What vortex shedding is.
An overview of vortex shedding and fluid-structure interactions (FSI).
Applying CFD vortex shedding techniques.
Vortex formed in a fluid
Vortices are one of Mother Nature’s fairly common creations that still invoke wonder and awe. Although we know what these occurrences are, we are often surprised and unprepared when they formulate. We can readily identify hurricanes, tornadoes, and even black holes; however, pinpointing exactly where they will materialize is a bit more elusive. Being able to prevent their effects--in the case of earth-borne vortices--is even more daunting.
Unpreparedness in systems design, however, can lead to disastrous results, as vortex-induced vibrations (VIVs) at or near the resonant frequency of a structure may cause degradation or even failure. Therefore, it is important to understand these phenomena that occur within fluid systems. The best means for performing this is by employing CFD vortex shedding analysis that necessitates advanced functionality and capabilities.
What Is Vortex Shedding?
An example of a vortex shedding simulation is shown in the figure below.
CFD vortex shedding simulation streaklines example
As shown, the vortex was formed by the fluid flowing past a square object or opening in the flow medium. The introduction of this barrier to normal flow causes a vortex to form temporarily around an axis line--that may be a straight line or curved. As flow continues beyond the barrier, the vortex begins to shed, which can cause oscillations within the fluid that creates pressure, velocity differences, and vibrations within the medium. These vortex-induced vibrations (VIVs) can be harmful and, if severe enough, may even cause structural deformation.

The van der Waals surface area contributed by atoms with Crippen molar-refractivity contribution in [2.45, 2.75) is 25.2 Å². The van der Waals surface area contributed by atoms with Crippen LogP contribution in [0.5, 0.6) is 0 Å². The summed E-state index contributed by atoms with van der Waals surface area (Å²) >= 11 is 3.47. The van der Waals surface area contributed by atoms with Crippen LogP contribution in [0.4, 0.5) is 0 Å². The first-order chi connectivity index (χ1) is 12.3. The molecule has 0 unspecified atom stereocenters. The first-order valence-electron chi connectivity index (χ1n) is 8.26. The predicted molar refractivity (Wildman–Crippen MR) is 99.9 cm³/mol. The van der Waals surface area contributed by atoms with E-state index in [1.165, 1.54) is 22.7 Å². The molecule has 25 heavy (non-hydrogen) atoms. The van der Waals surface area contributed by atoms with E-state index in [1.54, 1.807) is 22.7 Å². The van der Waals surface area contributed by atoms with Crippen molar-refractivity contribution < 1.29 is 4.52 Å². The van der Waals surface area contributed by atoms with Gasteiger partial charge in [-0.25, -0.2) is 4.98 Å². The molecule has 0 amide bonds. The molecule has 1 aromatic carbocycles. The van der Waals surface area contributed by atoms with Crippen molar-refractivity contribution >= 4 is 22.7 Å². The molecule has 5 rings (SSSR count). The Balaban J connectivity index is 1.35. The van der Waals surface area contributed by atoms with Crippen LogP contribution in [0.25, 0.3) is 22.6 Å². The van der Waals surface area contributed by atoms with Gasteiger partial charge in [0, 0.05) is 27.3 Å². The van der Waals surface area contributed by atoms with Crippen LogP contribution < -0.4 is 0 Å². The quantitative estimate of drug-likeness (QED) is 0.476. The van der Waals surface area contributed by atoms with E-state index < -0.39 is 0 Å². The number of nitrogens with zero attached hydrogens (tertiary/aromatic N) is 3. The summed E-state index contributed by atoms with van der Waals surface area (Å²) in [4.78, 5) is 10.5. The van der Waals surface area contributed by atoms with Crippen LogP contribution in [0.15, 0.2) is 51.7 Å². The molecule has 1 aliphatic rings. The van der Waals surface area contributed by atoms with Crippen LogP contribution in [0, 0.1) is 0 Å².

CFD Vortex Shedding and Fluid-Structure Interactions
For the case of a flow around a circular cylinder, vortex formulation and behavior can be somewhat predicted according to the Reynolds number for the fluid, as shown in the figure below.
Vortex behavior vs. Reynolds number. Image source: Fundamentals of Vortex-Induced Vibration
Knowing whether the fluid flow is laminar or turbulent is important. However, it is also important to understand what happens at the boundaries between fluids and structures. This fluid-structure interaction (FSI) can be defined as follows:
FSIs due to vortex shedding may introduce shear stress and strains in the fluid and have the effects listed in the table below.
As shown in the table above, the type of analysis necessary varies according to the degree of deformation and time variation--not to mention the material properties of the structure. However, it is also important to know the properties--pressure, viscosity, velocity, etc.--of the fluid to develop and/or design a solution for the system.
CFD Vortex Shedding Analysis Techniques
In most cases, the best tool for analysis of fluid flow systems is the Navier-Stokes equation, given below for a compressible Newtonian fluid.
F(i) = F(p) + F(v) + F(e)
Note that F(i) are the internal forces, F(p) are the pressure forces, F(v) are the viscous forces, and F(e) are the external forces.
In mathematical symbol form, the equation is:
Typically, this equation is solved with the continuity equation:
Together, the Navier-Stokes and continuity equations serve to uphold the important concepts of conservation of momentum and conservation of mass, respectively. When solving the Navier-Stokes equations, the objective is to determine the fluid velocity, pressure, and other properties all around and upon the system geometry. For simple systems, such as a circular pipe or parallel plate, determining these parameters is fairly straightforward. However, for more complex fluid analysis, software tools are typically invoked to find solutions.
Performing CFD vortex shedding analysis necessitates that you utilize an advanced solver with the ability to solve complex mathematical models accurately, such as from Cadence’s Omnis.
CFD analysis tree capabilities with Cadence tools